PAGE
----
According to a news release, $167 million of the refund will be distributed as a 30% credit to individual and fully insured group members toward one month of premium, and a 10% premium credit for customers that share risk. Another $10 million will be invested in hospitals and physician groups seeking to form accountable care organizations, and $3 million will go to the Blue Shield of California Foundation, which supports organizations that provide healthcare to low-income Californians.
Blue Shield of California has recently come under fire by state regulators for rate hikes. In March, the company abandoned plans to raise rates on individual policyholders for the rest of the year, under pressure from the California Department of Insurance. In April, the California Department of Managed Health Care questioned rate hikes that averaged 37.5%.
Health Alert: Shigellosis among MSM in King County
- Be alert for patients with symptoms of possible Shigella infection: diarrhea (may be watery or bloody), fever, abdominal cramps, nausea, or vomiting
- Obtain stool cultures for patients with compatible symptoms
- Obtain antibiotic sensitivity testing on all Shigella isolates
- Exclude persons with symptoms of acute infectious diarrhea from settings with a high risk of transmission to others (e.g., child care attendees and workers, health care workers, food workers)
- Educate patients that shigellosis can be transmitted sexually through exposure to fecal matter, especially during oral-anal and oral-genital contact
- Report cases of shigellosis to Public Health within 24 hours at (206) 296-4774
CMS PQRS 2009 Experience Report Shows Emergency Physicians Reported Most Frequently
CMS recently released its report on the 2009 Physician Quality Reporting System (PQRS). The report notes that among participating professionals, emergency physicians, followed by anesthesiologists, had the largest representation among all professional specialties, and also had a high rate of participation at 63%. (CMS 2009 Reporting Experience Including Trends (2007 � 2010) PQRS and eRx Incentive Program, p.12). CMS explained that hospital-based practices most likely have current processes in place to capture clinical data accurately therefore allowing quicker uptake of reporting quality measure data. Additionally, there are several emergency medicine measures in the PQRS, allowing emergency physicians to easily identify applicable measures for a majority of their Medicare population.
The CMS report may be accessed at this link: http://www.cms.gov/PQRS/01_Overview.asp#TopOfPage.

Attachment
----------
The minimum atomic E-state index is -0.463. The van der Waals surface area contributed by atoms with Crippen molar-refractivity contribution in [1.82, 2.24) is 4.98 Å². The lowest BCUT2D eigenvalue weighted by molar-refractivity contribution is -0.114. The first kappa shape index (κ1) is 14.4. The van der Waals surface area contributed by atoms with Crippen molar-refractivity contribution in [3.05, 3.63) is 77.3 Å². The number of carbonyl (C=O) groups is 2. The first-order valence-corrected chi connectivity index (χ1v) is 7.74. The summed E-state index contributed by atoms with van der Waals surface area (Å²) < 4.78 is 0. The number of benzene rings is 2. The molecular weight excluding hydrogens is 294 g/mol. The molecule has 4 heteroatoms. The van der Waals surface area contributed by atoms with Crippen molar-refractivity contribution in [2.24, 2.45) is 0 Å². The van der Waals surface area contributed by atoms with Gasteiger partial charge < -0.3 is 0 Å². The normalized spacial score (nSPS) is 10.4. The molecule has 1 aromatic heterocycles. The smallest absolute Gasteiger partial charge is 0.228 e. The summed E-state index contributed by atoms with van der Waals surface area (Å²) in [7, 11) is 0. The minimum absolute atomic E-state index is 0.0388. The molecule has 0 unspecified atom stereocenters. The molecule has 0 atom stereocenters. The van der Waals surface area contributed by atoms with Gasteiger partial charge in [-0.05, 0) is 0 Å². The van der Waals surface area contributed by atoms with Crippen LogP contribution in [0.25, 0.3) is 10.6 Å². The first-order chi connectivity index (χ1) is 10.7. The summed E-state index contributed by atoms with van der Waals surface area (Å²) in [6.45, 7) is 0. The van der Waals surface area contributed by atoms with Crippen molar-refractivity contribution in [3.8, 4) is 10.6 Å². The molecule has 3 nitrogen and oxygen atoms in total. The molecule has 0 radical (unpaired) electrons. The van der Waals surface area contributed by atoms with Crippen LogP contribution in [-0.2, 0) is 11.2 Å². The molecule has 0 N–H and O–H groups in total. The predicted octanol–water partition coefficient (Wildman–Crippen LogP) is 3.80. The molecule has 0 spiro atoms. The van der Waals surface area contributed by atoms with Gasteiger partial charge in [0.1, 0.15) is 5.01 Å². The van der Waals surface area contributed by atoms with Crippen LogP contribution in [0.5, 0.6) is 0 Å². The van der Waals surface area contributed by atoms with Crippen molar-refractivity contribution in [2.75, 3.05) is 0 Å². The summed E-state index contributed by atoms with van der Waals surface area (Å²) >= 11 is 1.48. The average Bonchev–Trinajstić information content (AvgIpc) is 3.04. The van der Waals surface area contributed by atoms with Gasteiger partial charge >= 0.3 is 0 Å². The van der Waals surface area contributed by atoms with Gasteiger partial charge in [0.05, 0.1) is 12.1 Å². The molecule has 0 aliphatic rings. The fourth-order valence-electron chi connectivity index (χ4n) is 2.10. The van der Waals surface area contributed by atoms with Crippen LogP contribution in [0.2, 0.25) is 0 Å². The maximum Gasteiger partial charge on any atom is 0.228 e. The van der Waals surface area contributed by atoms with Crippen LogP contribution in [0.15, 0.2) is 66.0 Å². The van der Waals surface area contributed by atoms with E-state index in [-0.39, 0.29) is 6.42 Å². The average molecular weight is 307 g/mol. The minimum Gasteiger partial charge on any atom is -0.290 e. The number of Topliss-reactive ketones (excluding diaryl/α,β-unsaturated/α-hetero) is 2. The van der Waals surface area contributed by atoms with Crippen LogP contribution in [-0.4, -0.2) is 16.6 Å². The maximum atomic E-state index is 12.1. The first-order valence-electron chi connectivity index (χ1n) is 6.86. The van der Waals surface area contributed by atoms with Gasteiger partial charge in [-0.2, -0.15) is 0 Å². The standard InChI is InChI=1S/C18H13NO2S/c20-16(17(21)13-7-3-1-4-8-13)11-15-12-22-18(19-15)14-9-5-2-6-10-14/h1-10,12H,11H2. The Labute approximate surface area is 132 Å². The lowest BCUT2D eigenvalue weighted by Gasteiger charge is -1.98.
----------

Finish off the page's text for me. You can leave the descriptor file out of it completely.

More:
LNI PROVIDER FEE SCHEDULE: The 2011 Medical Aid Rules and Fee Schedules (MARFS) is now available
The department has published the 2011 edition of the Medical Aid Rules and Fee Schedules.
2011 Fee Schedule
Reducing Preventable Emergency Room Visits
As you may already know, the WSHA, along with the Medicaid Quality Incentive Program has launched a campaign to reduce preventable ER visits. The Medicaid program will pay an additional one percent increase for inpatient payments at non-critical assess hospitals who meet certain quality matrices. Your facility must develop a written plan to reduce preventable ER visits of Medicaid managed care clients. This plan must be approved by the Medicaid Purchasing Administration. Final plans are due by September 1, 2011. A template can be found here
. The plan, when completed, should be emailed to MedicaidQualityIncentive@dshs.wa.gov.
If you have additional questions, contact Ken Rudberg at (206) 577-1851 or firstname.lastname@example.org or Carol Wagner, email@example.com.
Fear of Lawsuits Drives Costs in ED, Says ACEP
John Commins, for HealthLeaders Media, May 31, 2011
More than half of emergency physicians in a recent poll say they practice defensive medicine to protect themselves from lawsuits.
The survey from the American College of Emergency Physicians found that 44% of nearly 1,800 emergency physicians say the fear of lawsuits is the biggest challenge to cutting costs in the emergency department. And 53% say that fear of litigation drives many of the tests they order.
“Medical liability reform is essential to meaningful healthcare reform,” ACEP President Sandra Schneider, MD, said in a media release. “Without it, healthcare costs will continue to rise. Estimates on the costs of defensive medicine range from $60 billion to $151 billion per year. That dwarfs total expenditures on emergency care, which at $47.3 billion in 2008 represented just 2% of all healthcare spending.”
The poll also found that 68% of respondents said there has been no improvement in the number of medical specialists willing to take ED call since healthcare reform legislation passed last year. Many specialists cite the fear of being sued as one of the top reasons.
Visits to ER rise despite MA health law
The Boston Globe, June 8, 2011
Emergency room visits have been on the rise in Massachusetts since the passage of the 2006 healthcare law, much to the chagrin of supporters who projected that the opposite would happen as more people had insurance and were connected with primary care providers. A new study published online shows that the issue may be a bit more nuanced. While overall emergency room visits increased about 4.1% between 2006 and 2008, visits for "low severity" problems fell slightly, by 1.8%, among patients who are poor or uninsured, according to the study posted last month by the Annals of Emergency Medicine. The decline is a small step in the right direction, but it also provides a reality check, said the lead author, Peter Smulowitz, MD, an emergency physician at Beth Israel Deaconess Medical Center.